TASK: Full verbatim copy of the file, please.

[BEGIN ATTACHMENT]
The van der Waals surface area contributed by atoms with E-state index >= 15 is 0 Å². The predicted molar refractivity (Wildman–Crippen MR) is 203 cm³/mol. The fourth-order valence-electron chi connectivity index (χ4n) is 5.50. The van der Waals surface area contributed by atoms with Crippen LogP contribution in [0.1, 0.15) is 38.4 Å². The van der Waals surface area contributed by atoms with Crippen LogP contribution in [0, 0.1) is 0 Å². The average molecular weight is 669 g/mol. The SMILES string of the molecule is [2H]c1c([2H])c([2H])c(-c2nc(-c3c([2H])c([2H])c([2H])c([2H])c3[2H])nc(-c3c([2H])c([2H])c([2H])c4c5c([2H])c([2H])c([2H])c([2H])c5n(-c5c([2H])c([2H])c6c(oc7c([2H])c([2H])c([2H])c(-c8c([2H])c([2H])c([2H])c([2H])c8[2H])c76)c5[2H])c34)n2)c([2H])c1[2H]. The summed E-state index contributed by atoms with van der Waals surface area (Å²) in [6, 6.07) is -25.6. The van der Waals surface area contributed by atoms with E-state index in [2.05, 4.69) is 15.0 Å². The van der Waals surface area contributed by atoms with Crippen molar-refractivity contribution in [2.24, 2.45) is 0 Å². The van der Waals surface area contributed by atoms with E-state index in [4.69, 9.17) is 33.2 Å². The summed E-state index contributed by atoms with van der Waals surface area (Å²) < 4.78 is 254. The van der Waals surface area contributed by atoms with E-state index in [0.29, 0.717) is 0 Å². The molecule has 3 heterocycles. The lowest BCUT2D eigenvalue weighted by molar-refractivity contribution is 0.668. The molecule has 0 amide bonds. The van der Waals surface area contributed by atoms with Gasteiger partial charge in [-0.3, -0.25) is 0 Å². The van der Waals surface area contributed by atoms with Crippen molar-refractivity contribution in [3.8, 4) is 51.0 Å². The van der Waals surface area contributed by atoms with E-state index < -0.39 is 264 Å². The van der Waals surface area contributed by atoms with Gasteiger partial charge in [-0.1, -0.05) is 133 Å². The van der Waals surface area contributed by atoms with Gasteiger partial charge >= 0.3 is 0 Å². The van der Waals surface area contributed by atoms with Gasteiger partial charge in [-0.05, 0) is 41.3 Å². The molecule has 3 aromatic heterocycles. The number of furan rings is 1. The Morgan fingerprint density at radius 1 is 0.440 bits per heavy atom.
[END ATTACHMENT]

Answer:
The van der Waals surface area contributed by atoms with E-state index >= 15 is 0 Å². The predicted molar refractivity (Wildman–Crippen MR) is 203 cm³/mol. The fourth-order valence-electron chi connectivity index (χ4n) is 5.50. The van der Waals surface area contributed by atoms with Crippen LogP contribution in [0.1, 0.15) is 38.4 Å². The van der Waals surface area contributed by atoms with Crippen LogP contribution in [0, 0.1) is 0 Å². The average molecular weight is 669 g/mol. The SMILES string of the molecule is [2H]c1c([2H])c([2H])c(-c2nc(-c3c([2H])c([2H])c([2H])c([2H])c3[2H])nc(-c3c([2H])c([2H])c([2H])c4c5c([2H])c([2H])c([2H])c([2H])c5n(-c5c([2H])c([2H])c6c(oc7c([2H])c([2H])c([2H])c(-c8c([2H])c([2H])c([2H])c([2H])c8[2H])c76)c5[2H])c34)n2)c([2H])c1[2H]. The summed E-state index contributed by atoms with van der Waals surface area (Å²) in [6, 6.07) is -25.6. The van der Waals surface area contributed by atoms with E-state index in [2.05, 4.69) is 15.0 Å². The van der Waals surface area contributed by atoms with Crippen molar-refractivity contribution in [2.24, 2.45) is 0 Å². The van der Waals surface area contributed by atoms with E-state index in [4.69, 9.17) is 33.2 Å². The summed E-state index contributed by atoms with van der Waals surface area (Å²) < 4.78 is 254. The van der Waals surface area contributed by atoms with E-state index in [0.29, 0.717) is 0 Å². The molecule has 3 heterocycles. The lowest BCUT2D eigenvalue weighted by molar-refractivity contribution is 0.668. The molecule has 0 amide bonds. The van der Waals surface area contributed by atoms with Gasteiger partial charge in [-0.3, -0.25) is 0 Å². The van der Waals surface area contributed by atoms with Crippen molar-refractivity contribution in [3.8, 4) is 51.0 Å². The van der Waals surface area contributed by atoms with E-state index < -0.39 is 264 Å². The van der Waals surface area contributed by atoms with Gasteiger partial charge in [-0.1, -0.05) is 133 Å². The van der Waals surface area contributed by atoms with Gasteiger partial charge >= 0.3 is 0 Å². The van der Waals surface area contributed by atoms with Gasteiger partial charge in [-0.05, 0) is 41.3 Å². The molecule has 3 aromatic heterocycles. The number of furan rings is 1. The Morgan fingerprint density at radius 1 is 0.440 bits per heavy atom.